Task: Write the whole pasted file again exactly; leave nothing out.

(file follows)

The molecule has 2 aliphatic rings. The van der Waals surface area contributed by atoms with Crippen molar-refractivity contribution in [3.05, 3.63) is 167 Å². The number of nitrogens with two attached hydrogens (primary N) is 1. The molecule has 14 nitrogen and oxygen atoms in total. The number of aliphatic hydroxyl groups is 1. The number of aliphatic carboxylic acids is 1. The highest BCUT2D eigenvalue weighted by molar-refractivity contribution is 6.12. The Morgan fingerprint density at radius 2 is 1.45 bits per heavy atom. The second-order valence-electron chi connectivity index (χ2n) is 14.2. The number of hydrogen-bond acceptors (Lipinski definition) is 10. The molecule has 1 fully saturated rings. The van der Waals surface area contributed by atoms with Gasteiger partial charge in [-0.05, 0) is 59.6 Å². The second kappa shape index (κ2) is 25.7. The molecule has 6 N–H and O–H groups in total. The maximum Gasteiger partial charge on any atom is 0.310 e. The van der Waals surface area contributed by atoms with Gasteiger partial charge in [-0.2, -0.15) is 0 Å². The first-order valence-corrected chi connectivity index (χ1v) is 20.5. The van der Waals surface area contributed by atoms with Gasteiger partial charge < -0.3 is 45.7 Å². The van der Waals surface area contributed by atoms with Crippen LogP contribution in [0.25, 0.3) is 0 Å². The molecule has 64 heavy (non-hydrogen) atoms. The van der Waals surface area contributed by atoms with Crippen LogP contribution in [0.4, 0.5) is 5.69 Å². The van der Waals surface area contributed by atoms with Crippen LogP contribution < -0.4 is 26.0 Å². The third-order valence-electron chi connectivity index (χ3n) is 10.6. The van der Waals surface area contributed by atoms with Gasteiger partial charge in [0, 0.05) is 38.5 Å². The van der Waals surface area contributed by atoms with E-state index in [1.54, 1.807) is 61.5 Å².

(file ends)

The molecule has 2 aliphatic rings. The van der Waals surface area contributed by atoms with Crippen molar-refractivity contribution in [3.05, 3.63) is 167 Å². The number of nitrogens with two attached hydrogens (primary N) is 1. The molecule has 14 nitrogen and oxygen atoms in total. The number of aliphatic hydroxyl groups is 1. The number of aliphatic carboxylic acids is 1. The highest BCUT2D eigenvalue weighted by molar-refractivity contribution is 6.12. The Morgan fingerprint density at radius 2 is 1.45 bits per heavy atom. The second-order valence-electron chi connectivity index (χ2n) is 14.2. The number of hydrogen-bond acceptors (Lipinski definition) is 10. The molecule has 1 fully saturated rings. The van der Waals surface area contributed by atoms with Gasteiger partial charge in [-0.05, 0) is 59.6 Å². The second kappa shape index (κ2) is 25.7. The molecule has 6 N–H and O–H groups in total. The maximum Gasteiger partial charge on any atom is 0.310 e. The van der Waals surface area contributed by atoms with Gasteiger partial charge in [-0.2, -0.15) is 0 Å². The first-order valence-corrected chi connectivity index (χ1v) is 20.5. The van der Waals surface area contributed by atoms with Gasteiger partial charge < -0.3 is 45.7 Å². The van der Waals surface area contributed by atoms with Crippen LogP contribution in [0.25, 0.3) is 0 Å². The molecule has 64 heavy (non-hydrogen) atoms. The van der Waals surface area contributed by atoms with Crippen LogP contribution in [0.4, 0.5) is 5.69 Å². The van der Waals surface area contributed by atoms with Crippen LogP contribution < -0.4 is 26.0 Å². The third-order valence-electron chi connectivity index (χ3n) is 10.6. The van der Waals surface area contributed by atoms with Gasteiger partial charge in [0, 0.05) is 38.5 Å². The van der Waals surface area contributed by atoms with E-state index in [1.54, 1.807) is 61.5 Å².